Along with insecurity and impoverishment, political alienation was rife in the Sunni regions by early 2014.  The Greenberg poll, taken from January to March, showed that few approved the country’s direction in the largely-Sunni west (24%) or north (35%), while 54% did in the largely-Shia south.   Huge majorities in the Sunni regions said government was becoming less responsive to their needs, while most in the south said it had become more so. (Ironically, the poll’s feel-good report published by the National Democratic Institute, the US-government funded democracy promotion organization which sponsored it, was titled “Iraqi Mood Improving Despite Divisions” – reflecting how official Washington underplayed the real story.)

There were plenty of signs of political trouble in the polls–for those willing to look.  Greenberg found most in the Sunni west felt the April parliamentary election would not be fair, while most in the south said it would be. The IIACSS poll reported only 25% in Diyala and 27% in Nineveh thought the elections would offer a genuine choice, against 75% in Basra. In Nineveh, most wanted a strong leader who did not bother with Parliament and elections–helping to explain why the door was open to ISIS in Mosul.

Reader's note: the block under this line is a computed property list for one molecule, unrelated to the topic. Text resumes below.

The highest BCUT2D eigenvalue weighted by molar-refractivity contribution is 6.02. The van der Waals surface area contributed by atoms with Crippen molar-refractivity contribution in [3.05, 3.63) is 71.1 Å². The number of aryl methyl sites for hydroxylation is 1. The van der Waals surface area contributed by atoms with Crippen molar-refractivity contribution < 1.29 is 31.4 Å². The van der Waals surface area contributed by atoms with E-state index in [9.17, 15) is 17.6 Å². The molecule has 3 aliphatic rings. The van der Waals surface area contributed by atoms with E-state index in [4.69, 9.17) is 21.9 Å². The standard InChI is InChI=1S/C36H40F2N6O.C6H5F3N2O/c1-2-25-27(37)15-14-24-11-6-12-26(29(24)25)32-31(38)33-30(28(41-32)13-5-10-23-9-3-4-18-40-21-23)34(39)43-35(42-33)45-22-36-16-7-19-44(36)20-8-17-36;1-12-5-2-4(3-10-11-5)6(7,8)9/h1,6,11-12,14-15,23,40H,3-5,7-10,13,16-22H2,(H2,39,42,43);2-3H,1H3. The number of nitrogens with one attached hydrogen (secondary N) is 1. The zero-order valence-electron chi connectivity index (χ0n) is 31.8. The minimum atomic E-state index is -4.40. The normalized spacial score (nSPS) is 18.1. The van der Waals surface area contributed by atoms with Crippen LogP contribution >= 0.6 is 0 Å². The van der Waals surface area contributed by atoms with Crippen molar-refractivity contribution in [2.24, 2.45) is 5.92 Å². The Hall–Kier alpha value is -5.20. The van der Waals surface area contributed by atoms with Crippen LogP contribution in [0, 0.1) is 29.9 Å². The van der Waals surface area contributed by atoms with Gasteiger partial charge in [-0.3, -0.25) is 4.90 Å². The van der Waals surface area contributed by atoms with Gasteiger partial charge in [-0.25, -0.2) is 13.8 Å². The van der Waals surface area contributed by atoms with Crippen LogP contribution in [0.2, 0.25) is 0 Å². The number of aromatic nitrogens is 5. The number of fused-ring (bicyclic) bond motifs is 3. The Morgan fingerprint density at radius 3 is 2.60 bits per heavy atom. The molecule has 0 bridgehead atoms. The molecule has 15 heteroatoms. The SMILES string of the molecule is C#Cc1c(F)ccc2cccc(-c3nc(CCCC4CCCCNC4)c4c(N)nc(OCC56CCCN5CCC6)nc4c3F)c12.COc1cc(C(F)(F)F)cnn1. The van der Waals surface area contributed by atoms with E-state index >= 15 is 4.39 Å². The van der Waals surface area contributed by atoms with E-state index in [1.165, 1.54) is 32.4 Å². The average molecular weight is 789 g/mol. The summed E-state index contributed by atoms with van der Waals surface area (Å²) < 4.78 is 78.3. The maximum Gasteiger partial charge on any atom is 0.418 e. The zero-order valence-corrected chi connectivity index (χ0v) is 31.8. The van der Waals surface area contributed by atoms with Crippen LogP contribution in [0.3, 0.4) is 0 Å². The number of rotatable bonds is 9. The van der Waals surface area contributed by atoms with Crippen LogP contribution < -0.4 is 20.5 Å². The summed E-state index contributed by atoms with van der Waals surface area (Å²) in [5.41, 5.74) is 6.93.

The warnings were particularly stark in a Gallup poll taken in late May and early June, literally up to the fall of Mosul on June 9.  In the Sunni heartland provinces, it found only 30% had confidence in the national government, a 22% drop in just six months.  In contrast, the majority in the Shia south (53%) had confidence in the Maliki government, little changed since last year.